March 30, 2020
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Water Music

Wallowing in raga aesthetics

Water Music
Indian Music The Magic Of The Raga
By Raghava R Menon
Somaiya Publications Rs 250, Pages: 95
For readers looking for an easy guide to Indian music, this book offers no succour. For, the author (a respected critic and bhakta of music) bluntly admits in the preface that the book 'gives you as few facts about Indian music as it can possibly do without.' It claims instead to articulate the 'wonder and exhilaration' that overtakes both listener and practitioner while making music. And there's no doubting Menon's passionate love for Indian music, as you read his poetic and elegant semantic journey into the world of Indian music. A cursory glance at the chapters (Swara or Nothing) could mislead the hasty into dismissing the book as mere poetic mystification of an already mystified art form, but that's unwise. Packed into its sugar-coated lyricism are bullions of information on varied subjects ranging from cultural policy to the pioneering contributions of V.D. Paluskar and V.N. Bhatkhande, and an entire chapter on the extraordinary sound and function of the tanpura. Occasionally, statements so beautifully articulated occur that one is compelled to exclaim in admiration. Take these lines on the tanpura: 'It's the only means you have of forgetfulness, like the waters of Lethe, its sound forgives your past, erases your loneliness and restores you to your essence so that you may sing from the very core of your being.' Anyone who's learnt and loved Indian music will identify with this, though hardened nitpickers from Menon's own tribe of critics may remain unmoved or scoff at his seeming romanticism.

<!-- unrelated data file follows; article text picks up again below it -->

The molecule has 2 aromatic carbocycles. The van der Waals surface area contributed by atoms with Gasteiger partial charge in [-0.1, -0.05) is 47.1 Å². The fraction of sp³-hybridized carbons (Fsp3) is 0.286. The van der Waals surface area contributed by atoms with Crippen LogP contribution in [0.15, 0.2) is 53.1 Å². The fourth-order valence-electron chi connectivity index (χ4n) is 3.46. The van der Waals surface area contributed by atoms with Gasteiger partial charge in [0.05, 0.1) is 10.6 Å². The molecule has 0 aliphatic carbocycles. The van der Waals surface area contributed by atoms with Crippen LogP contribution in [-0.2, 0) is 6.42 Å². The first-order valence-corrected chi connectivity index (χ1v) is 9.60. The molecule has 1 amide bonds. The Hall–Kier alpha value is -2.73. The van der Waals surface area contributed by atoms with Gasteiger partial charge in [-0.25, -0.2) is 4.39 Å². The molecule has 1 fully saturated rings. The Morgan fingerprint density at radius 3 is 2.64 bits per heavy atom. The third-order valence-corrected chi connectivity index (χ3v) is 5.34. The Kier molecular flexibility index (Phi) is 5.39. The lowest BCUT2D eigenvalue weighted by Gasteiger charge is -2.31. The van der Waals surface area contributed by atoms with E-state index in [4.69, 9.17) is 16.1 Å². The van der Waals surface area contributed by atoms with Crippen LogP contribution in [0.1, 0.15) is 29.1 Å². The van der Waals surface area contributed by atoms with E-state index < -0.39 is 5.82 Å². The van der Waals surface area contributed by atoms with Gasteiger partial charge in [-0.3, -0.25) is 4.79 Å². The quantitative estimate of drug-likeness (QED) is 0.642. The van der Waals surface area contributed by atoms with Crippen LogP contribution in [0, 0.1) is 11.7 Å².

Perhaps the conventional inclusion of footnotes and a bibliography would've helped readers. Especially since the learned author's already created a dictionary of Indian music terms. But again, this exclusion might've been a conscious decision, made to complement the emotive, lyrical style of writing as opposed to a more factual, prosaic style. In which case, I'd say read on, because I'm certain that some of the lines will haunt you as you let yourself experience the magic of the raga in future performances of Indian music.

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